One of Linda Ronstadt’s most acclaimed recordings will live on in the archives of American history…
The 67-year-old Mexican American singer’s Grammy-winning fifth solo album Heart Like a Wheel has been inducted into the Library of Congress’ National Recording Registry.
The album, released in 1974, is considered to be Ronstadt’s masterpiece recording and a pioneering blueprint of country rock.
In the 1970s, a decade that saw the rise of singer-songwriters, Ronstadt – who will be inducted into the Rock and Roll Hall of Fame this month – was a bit of an anomaly. Primarily an interpreter, she was blessed with excellent taste in song selection and the talent to put her own stamp on each of her covers.
Heart Like a Wheel continued her tradition of eclecticism and featured covers of songs by Hank Williams, Paul Anka and Little Feat’s Lowell George. It also shows a keen ear for new material, like the achingly beautiful title track by Anna McGarrigle.
What made this album different from Ronstadt’s previous efforts was the additions of producer Peter Asher, who had been crucial to the career of James Taylor, and Andrew Gold, who arranged the music and played several instruments on the album sessions.
Ronstadt told the Library of Congress that the title track on the album “became an iconic song for me. That was the first chance I got to record a little bit more complex, emotionally, pieces instead of just trying to sing rock ’n’ roll. I never thought of myself as a rock ’n’ roll singer. I sang rock ’n’ roll because I liked to eat.”
Heart Like a Wheel was the first of Ronstadt’s three No. 1 albums on the Billboard 200 chart, reaching the summit for the week ending February 15, 1975, alongside the No. 1 song on the Billboard Hot 100, “You’re No Good.”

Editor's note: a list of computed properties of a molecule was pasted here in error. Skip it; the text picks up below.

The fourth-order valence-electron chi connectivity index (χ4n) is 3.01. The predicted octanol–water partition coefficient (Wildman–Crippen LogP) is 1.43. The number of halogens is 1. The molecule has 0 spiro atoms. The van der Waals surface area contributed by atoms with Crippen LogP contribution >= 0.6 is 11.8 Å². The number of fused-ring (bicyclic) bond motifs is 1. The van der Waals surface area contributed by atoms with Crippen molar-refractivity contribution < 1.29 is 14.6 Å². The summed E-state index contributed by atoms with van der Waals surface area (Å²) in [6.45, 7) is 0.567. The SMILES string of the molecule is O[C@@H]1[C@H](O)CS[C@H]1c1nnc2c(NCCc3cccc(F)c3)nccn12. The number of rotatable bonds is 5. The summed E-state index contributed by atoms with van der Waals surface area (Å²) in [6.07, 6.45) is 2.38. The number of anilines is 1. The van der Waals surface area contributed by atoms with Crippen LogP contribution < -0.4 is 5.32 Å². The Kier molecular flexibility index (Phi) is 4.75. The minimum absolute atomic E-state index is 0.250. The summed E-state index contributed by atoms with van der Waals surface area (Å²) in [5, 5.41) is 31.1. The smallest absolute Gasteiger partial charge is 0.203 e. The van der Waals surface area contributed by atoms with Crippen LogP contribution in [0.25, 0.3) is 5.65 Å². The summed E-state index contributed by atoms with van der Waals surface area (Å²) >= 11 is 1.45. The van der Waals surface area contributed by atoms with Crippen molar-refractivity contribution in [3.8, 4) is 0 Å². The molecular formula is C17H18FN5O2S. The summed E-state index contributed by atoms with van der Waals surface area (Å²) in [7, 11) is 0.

But Ronstadt’s prized work isn’t the only Latin album among the latest batch of 25 “culturally, historically or aesthetically significant” recordings to be preserved this year.
Celia & Johnny, the album released in 1974 by the late Celia Cruz and Johnny Pacheco, is also being inducted into the National Recording Registry.
Cuba’s Cruz was a dominant artist in the Afro-Cuban scene of the 1950s, when she sang with the great Sonora Matancera band. She came to America in 1962 and did well initially, but by the early 1970s, her career entered a slump as Latin styles nurtured in the U.S. became dominant.
For this album, rather than re-create the large orchestras that Cruz usually fronted, Pacheco – a New York-based bandleader and co-founder of the Fania Records label — assembled a small group that included pianist Papo Lucca, tres player Charlie Martinez and several percussionists, including himself.
This proved to be the perfect setting for Cruz to reach a newer and younger audience while remaining true to her roots. And she responded with some of the most inspired singing of her career, especially in the album’s many improvised passages. The album’s opening rumba, “Quimbara,” was a huge dance-floor hit, and Cruz soon was acclaimed as the Queen of Salsa.
This year’s 25 selections raise the number of recordings in the registry to 400, a fraction of the Library’s vast recorded sound collection of more than 3.5 million items.
Every year, the Librarian of Congress, with advice from the Library’s National Recording Preservation Board, selects 25 recordings that are at least 10 years old; the best existing versions of each are housed in the Packard Campus for Audio Visual Conservation in Culpeper, Va.
“These recordings represent an important part of America’s culture and history,” Librarian of Congress James H. Billington said. “As technology continually changes and formats become obsolete, we must ensure that our nation’s aural legacy is protected. The National Recording Registry is at the core of this effort.”
Nominations were gathered through online submissions from the public and the NRPB.